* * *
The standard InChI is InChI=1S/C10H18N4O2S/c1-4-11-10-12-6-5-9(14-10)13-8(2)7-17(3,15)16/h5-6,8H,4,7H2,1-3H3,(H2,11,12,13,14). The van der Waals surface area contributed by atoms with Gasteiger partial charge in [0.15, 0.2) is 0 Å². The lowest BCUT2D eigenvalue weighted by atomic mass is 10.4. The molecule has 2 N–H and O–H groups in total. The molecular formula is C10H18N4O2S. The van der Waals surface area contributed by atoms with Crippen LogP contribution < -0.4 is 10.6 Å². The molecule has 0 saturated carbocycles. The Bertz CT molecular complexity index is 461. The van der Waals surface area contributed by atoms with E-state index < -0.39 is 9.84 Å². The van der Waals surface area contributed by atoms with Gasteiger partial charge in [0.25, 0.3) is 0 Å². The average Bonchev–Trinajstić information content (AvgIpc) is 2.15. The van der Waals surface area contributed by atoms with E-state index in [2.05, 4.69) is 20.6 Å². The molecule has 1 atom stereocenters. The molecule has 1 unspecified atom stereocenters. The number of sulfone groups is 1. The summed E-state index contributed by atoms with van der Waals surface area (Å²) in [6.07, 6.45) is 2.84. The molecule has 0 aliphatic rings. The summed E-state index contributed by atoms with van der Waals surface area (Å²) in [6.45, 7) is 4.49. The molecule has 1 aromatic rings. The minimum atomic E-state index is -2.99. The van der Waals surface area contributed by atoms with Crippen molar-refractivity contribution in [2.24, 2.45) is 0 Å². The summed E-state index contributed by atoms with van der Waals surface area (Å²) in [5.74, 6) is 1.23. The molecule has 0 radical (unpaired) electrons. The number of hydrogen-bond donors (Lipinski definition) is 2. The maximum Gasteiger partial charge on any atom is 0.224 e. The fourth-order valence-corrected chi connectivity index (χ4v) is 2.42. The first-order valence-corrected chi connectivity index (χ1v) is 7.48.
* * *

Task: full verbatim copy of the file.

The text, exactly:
The standard InChI is InChI=1S/C10H18N4O2S/c1-4-11-10-12-6-5-9(14-10)13-8(2)7-17(3,15)16/h5-6,8H,4,7H2,1-3H3,(H2,11,12,13,14). The van der Waals surface area contributed by atoms with Gasteiger partial charge in [0.15, 0.2) is 0 Å². The lowest BCUT2D eigenvalue weighted by atomic mass is 10.4. The molecule has 2 N–H and O–H groups in total. The molecular formula is C10H18N4O2S. The van der Waals surface area contributed by atoms with Crippen LogP contribution < -0.4 is 10.6 Å². The molecule has 0 saturated carbocycles. The Bertz CT molecular complexity index is 461. The van der Waals surface area contributed by atoms with E-state index < -0.39 is 9.84 Å². The van der Waals surface area contributed by atoms with Gasteiger partial charge in [0.25, 0.3) is 0 Å². The average Bonchev–Trinajstić information content (AvgIpc) is 2.15. The van der Waals surface area contributed by atoms with E-state index in [2.05, 4.69) is 20.6 Å². The molecule has 1 atom stereocenters. The molecule has 1 unspecified atom stereocenters. The number of sulfone groups is 1. The summed E-state index contributed by atoms with van der Waals surface area (Å²) in [6.07, 6.45) is 2.84. The molecule has 0 aliphatic rings. The summed E-state index contributed by atoms with van der Waals surface area (Å²) in [6.45, 7) is 4.49. The molecule has 1 aromatic rings. The minimum atomic E-state index is -2.99. The van der Waals surface area contributed by atoms with Crippen molar-refractivity contribution in [2.24, 2.45) is 0 Å². The summed E-state index contributed by atoms with van der Waals surface area (Å²) in [5.74, 6) is 1.23. The molecule has 0 radical (unpaired) electrons. The number of hydrogen-bond donors (Lipinski definition) is 2. The maximum Gasteiger partial charge on any atom is 0.224 e. The fourth-order valence-corrected chi connectivity index (χ4v) is 2.42. The first-order valence-corrected chi connectivity index (χ1v) is 7.48.